Should You Heat That Injury Or Cool It?

Should You Heat That Injury Or Cool It?

When I was growing up and had an over-use injury or just general aches, I was always told to put heat on it. As I got older, I learned that you heat muscles and ice everything else. I’m not sure what this information was based on, or how wrong it could be.

This article can’t cover everything, but it’s intended to give you a bird’s eye view of this topic. If you’re unsure of which to use, consult your medical professional or physical therapist for the proper course of action!

What Ice And Heat Are For

In the simplest form, ice is for new injuries and heat is for stiff, aching muscles. But this is a rough look at it. The devil is in the details, and there are a lot of details!

Ice is for injuries! Ice is good at calming down damaged superficial tissues that are inflamed, red, hot, and possibly swollen. Inflammation is a healthy, normal, and natural process. It also happens to be incredibly painful and more stubborn than it needs to be. Icing is mostly just a mild, drugless way of dulling the pain of inflammation. Some examples where ice is called for: A freshly pulled muscle or a new IT Band Syndrome injury.

Heat is for muscles, chronic pain, and stress! Heat will take the edge off symptoms like aching and/or stiff muscles which may have unclear causes, but over-use is one of the main trigger points. Chronic pain often involves lots of tension, anxiety, and sensitization, and comfortable heat can help soothe the restless mind and nervous system.

What Ice And Hear Are NOT For

Both heat and ice can do minor, temporary harm when used poorly. Heat can make inflammation significantly worse. Ice can aggravate tightness and stiffness; it can also make any pain worse when it’s unwanted.

Both types of treatments are pointless or worse when they’re unwanted. Icing when you’re already chilled and shivering, or heating when you’re already sweating or over-heated. Your brain may interpret an excess of either one as a threat. Icing can be more threatening—the brain can amp up the pain if it thinks there’s a threat. Most people’s brain will register ice as more threatening, meaning it will cause a greater reaction.

Be especially cautious of icing muscle pain, and it may not be obvious. You might think you have a back injury, for instance, but it may be muscle pain. Trigger points, or sensitive spots, can be surprisingly intense and easily mistaken for an injury calling for ice. But if you ice trigger points, they may burn and ache even more acutely. This is a mistake that often involves low back pain and neck pain, the very conditions people often try to treat with ice.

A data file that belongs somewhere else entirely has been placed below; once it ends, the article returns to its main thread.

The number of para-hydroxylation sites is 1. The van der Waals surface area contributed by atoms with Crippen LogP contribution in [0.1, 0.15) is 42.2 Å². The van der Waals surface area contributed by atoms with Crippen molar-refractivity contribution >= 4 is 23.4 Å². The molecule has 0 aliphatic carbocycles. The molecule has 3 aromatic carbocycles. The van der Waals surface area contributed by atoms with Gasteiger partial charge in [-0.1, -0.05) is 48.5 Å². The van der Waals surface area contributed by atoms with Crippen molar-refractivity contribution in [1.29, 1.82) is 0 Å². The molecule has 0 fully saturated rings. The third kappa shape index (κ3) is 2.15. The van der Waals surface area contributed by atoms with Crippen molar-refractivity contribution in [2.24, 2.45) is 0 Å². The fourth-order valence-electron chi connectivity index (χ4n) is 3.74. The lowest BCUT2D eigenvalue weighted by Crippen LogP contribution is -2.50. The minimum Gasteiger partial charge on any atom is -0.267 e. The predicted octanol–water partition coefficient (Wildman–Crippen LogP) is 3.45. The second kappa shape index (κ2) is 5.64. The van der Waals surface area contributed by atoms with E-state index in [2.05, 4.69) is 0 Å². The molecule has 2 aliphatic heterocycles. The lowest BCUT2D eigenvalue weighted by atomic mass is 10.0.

Heat and inflammation are another dangerous combination. If you add heat to a new injury, watch out, it will probably get much worse! To understand this, you first have to understand inflammation. Inflammation is a natural response from your body to protect itself against harm. Acute inflammation occurs when you do something like bang your knee or cut your finger. The body’s immune system dispatches an army of white blood cells to surround and protect the area, creating visible redness and swelling. When you add heat to that, it increases the blood flow as the body attempts to cool that area. So now, you have your immune system adding blood and your body’s cooling system adding blood increasing the swelling going on.

How About Injured Muscle?

OK, so we’re supposed to ice injuries, but not muscle pain. What should we do with injured muscles; a muscle tear or strain? This can be difficult, but ice usually wins—but only for the first few days at most, and only if it is a true muscle injury. A true muscle injury usually involves obvious trauma during intense effort, causing severe pain quickly. If the muscle is truly torn, then use ice to take the edge off the inflammation at first. Once the worst is over, switch to heat.

If the injury involves bruising, ice wins again. Heat applied too early will increase blood flow to the area that is already bleeding; ice will decrease blood flow and help heal the bruise. Once you’re sure the bleeding has stopped (the bruise isn’t getting bigger), heat will help.

The last area is an infection. If you think you might have an infection in the area, don’t use heat. This is a good time to see a doctor.

So Which Is Better?

The uses of ice and heat are roughly equal in potency—which isn’t very potent. Neither is strong medicine. The reason to use them is not that they are highly effective treatments, they rarely are, but because they are so cheap, easy, and mostly safe, especially compared to many other popular treatments.

The Bottom Line

The bottom line is: use whatever feels best to you! Your own preference is the tie-breaker and probably the most important consideration. For instance, heat cannot help if you already feel flushed and don’t want to be heated. And ice is unlikely to be effective if you have a chill and hate the idea of being iced!

If you use one and you don’t like the feel of it…just switch to the other. When I was having issues with my knee, I would have ice on the knee, but heat on my hamstrings, which were very tight.

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